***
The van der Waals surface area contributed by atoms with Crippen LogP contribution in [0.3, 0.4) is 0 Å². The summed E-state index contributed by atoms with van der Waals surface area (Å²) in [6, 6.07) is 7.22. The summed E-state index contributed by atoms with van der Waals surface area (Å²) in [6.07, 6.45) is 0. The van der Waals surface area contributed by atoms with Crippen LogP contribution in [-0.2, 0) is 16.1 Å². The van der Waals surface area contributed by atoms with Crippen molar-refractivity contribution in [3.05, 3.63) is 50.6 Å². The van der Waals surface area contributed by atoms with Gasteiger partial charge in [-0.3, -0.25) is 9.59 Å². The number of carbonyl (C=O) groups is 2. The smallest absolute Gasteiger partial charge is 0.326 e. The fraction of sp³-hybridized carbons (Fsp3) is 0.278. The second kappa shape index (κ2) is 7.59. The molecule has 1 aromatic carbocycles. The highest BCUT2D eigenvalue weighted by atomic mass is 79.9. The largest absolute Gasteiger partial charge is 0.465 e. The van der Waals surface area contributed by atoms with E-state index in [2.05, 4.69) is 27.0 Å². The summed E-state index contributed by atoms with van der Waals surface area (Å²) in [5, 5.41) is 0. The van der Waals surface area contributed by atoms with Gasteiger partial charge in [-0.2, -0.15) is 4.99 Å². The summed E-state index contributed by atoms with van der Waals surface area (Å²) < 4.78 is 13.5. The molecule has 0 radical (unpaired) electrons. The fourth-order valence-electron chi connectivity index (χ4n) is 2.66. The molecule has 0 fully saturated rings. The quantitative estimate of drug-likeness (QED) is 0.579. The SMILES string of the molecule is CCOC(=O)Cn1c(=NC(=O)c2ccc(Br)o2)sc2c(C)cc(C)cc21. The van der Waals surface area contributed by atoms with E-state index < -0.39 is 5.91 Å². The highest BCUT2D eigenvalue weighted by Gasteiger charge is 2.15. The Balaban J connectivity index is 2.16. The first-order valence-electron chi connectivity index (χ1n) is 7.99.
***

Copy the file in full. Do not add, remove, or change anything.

The van der Waals surface area contributed by atoms with Crippen LogP contribution in [0.3, 0.4) is 0 Å². The summed E-state index contributed by atoms with van der Waals surface area (Å²) in [6, 6.07) is 7.22. The summed E-state index contributed by atoms with van der Waals surface area (Å²) in [6.07, 6.45) is 0. The van der Waals surface area contributed by atoms with Crippen LogP contribution in [-0.2, 0) is 16.1 Å². The van der Waals surface area contributed by atoms with Crippen molar-refractivity contribution in [3.05, 3.63) is 50.6 Å². The van der Waals surface area contributed by atoms with Gasteiger partial charge in [-0.3, -0.25) is 9.59 Å². The number of carbonyl (C=O) groups is 2. The smallest absolute Gasteiger partial charge is 0.326 e. The fraction of sp³-hybridized carbons (Fsp3) is 0.278. The second kappa shape index (κ2) is 7.59. The molecule has 1 aromatic carbocycles. The highest BCUT2D eigenvalue weighted by atomic mass is 79.9. The largest absolute Gasteiger partial charge is 0.465 e. The van der Waals surface area contributed by atoms with E-state index in [2.05, 4.69) is 27.0 Å². The summed E-state index contributed by atoms with van der Waals surface area (Å²) in [5, 5.41) is 0. The van der Waals surface area contributed by atoms with Gasteiger partial charge in [-0.2, -0.15) is 4.99 Å². The summed E-state index contributed by atoms with van der Waals surface area (Å²) < 4.78 is 13.5. The molecule has 0 radical (unpaired) electrons. The fourth-order valence-electron chi connectivity index (χ4n) is 2.66. The molecule has 0 fully saturated rings. The quantitative estimate of drug-likeness (QED) is 0.579. The SMILES string of the molecule is CCOC(=O)Cn1c(=NC(=O)c2ccc(Br)o2)sc2c(C)cc(C)cc21. The van der Waals surface area contributed by atoms with E-state index < -0.39 is 5.91 Å². The highest BCUT2D eigenvalue weighted by Gasteiger charge is 2.15. The Balaban J connectivity index is 2.16. The first-order valence-electron chi connectivity index (χ1n) is 7.99.